It was also unclear whether Ivanov’s visit has helped the two countries move forward on a pair of key issues: the repayment of Cuba’s Soviet-era debt to Moscow and a joint project by which the two countries hope to complete the controversial Juragua nuclear power plant. With regard to the debt question, Ivanov proclaimed during his stay in Havana that Moscow would not allow Cuba’s estimated US$20 billion debt to impede the development of friendly relations between the two countries. But, despite earlier indications that the two countries intended to discuss even their most nettlesome problems during Ivanov’s visit (Russian agencies, September 28), the Russian foreign minister suggested afterward that the debt issue had not arisen in their conversations. His talks with Castro and with Cuban Foreign Minister Felipe Perez Roque, Ivanov said, consisted solely of political discussions meant to set the tone for a continuing dialogue between cabinet-level ministers of the two countries. The debt issue, he added, would be handled by the finance ministers of the two countries at an undetermined later date (AP, September 28).
There was also little to indicate this week whether–or to what degree–Ivanov had broached the subject of the Juragua nuclear power plant during his Havana visit. Plans to complete construction of the plant are controversial both because of intense U.S. opposition to the plant, and because Cuba and Russia have thus far failed to come up with the US$700-800 million it is estimated will be required to complete it. U.S. opposition is based on a belief that the plant, which would be situated only about 200 miles from Florida’s southern tip, would pose a serious environmental threat. U.S. experts warn that the uncompleted plant has been sitting idle since 1992 and that its greatly deteriorated condition would make a resumption of construction unwise. They also argue that the Russian technology which would go into the plant is not up to Western standards. Although completion of the plant does not appear to be on the horizon, he United States has set up a monitoring system in Florida to detect any possible upsurges in radiation coming from the site (Reuters, September 27).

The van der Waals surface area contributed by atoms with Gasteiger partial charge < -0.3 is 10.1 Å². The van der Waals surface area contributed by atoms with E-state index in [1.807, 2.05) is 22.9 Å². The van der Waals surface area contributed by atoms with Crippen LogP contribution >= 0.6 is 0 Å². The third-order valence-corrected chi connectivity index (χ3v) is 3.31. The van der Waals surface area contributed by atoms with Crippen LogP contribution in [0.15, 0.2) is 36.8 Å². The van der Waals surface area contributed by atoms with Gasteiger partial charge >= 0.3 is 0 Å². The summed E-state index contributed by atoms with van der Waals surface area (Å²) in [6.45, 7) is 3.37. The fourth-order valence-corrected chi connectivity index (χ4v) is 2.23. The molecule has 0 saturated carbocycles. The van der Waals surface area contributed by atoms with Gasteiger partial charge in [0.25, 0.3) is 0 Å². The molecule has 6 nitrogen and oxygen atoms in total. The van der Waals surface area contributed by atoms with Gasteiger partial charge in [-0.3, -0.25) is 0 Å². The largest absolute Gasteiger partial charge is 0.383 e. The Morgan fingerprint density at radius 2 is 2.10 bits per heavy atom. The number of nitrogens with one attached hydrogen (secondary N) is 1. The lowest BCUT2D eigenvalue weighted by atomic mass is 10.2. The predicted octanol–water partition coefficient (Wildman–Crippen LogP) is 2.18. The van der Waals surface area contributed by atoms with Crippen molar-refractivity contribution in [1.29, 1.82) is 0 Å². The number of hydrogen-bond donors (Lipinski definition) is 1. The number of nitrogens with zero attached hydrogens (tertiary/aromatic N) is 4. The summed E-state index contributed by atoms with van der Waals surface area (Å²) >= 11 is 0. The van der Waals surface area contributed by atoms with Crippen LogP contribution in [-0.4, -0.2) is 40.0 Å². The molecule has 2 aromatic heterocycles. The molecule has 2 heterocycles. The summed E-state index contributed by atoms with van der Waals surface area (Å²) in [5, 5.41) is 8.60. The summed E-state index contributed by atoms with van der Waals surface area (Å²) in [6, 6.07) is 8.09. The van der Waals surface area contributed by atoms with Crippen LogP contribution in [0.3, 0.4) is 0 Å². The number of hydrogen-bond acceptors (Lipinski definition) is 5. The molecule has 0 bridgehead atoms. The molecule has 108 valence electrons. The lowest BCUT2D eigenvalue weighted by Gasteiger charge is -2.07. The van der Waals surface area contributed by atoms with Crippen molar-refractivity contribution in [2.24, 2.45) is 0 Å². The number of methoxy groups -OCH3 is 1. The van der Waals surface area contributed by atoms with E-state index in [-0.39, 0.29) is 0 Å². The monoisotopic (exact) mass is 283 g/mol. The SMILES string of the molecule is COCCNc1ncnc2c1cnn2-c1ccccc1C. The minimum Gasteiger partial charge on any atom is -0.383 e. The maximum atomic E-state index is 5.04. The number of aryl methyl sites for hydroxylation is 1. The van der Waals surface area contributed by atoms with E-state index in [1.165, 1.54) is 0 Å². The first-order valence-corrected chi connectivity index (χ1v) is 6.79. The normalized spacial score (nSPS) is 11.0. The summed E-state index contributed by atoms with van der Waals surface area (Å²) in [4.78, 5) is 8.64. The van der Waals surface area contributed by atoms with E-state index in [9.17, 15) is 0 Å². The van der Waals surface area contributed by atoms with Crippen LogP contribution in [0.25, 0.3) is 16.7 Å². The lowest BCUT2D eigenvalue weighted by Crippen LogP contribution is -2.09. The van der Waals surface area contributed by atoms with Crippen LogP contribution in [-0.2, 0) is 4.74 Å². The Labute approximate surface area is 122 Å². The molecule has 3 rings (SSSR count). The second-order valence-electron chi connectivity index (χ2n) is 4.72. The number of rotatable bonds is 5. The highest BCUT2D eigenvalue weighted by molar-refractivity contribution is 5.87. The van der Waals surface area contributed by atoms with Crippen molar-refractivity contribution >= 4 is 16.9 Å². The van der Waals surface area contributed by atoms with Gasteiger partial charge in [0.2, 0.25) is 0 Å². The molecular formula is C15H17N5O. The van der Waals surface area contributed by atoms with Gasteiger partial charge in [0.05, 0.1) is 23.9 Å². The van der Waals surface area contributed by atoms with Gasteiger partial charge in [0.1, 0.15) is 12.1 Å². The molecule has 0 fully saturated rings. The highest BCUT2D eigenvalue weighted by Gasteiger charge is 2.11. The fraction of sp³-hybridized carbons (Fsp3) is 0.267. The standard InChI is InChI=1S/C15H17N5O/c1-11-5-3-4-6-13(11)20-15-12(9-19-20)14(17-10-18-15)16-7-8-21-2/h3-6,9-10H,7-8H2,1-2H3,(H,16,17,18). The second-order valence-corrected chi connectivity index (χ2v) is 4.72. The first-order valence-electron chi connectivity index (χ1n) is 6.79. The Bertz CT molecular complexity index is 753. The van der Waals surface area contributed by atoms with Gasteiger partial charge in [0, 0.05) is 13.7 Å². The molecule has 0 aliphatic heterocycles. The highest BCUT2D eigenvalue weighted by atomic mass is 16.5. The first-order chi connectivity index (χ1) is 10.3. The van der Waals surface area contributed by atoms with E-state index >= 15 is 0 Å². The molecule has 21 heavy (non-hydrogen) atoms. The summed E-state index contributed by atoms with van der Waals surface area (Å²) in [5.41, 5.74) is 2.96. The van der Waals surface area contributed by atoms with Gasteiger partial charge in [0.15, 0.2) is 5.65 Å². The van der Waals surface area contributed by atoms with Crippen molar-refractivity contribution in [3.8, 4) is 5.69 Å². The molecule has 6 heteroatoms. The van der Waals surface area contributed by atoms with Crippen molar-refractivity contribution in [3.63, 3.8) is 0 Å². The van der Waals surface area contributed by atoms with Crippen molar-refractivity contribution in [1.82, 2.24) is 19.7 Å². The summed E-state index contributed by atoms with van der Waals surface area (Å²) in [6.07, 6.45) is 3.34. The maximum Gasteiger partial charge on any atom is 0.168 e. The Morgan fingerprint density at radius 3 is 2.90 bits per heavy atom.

Construction of two Soviet-designed light-water reactors began in the early 1980s, but was halted in 1992 due to financial problems brought on by the collapse of the Soviet Union. Although experts believe the light-water reactors to be safer than graphite-cooled models used at the Chornobyl plant in Ukraine and elsewhere in the Soviet bloc, they say that the reactors are still not up to Western standards.
The Cuban authorities have tried to revive the Juragua project, but the intense opposition of Washington has discouraged Western companies from any involvement in the construction effort. Russian-Cuban talks to restart construction, meanwhile, have foundered on financial obstacles. The two countries nevertheless reached an agreement this past spring to establish a joint venture which would aim to complete the construction project. Although Cuban officials spoke confidently afterward that work would indeed be resumed, it was unclear whether the new agreement included provisions for funding. U.S. State Department officials dismissed the agreement on those grounds, arguing that it would require a massive amount of funding which neither Cuba nor Russia is capable of raising (AP, May 13; Reuters, May 15; UPI, May 24; Itar-Tass, May 25).
SPLIT IN THE POPULAR FRONT.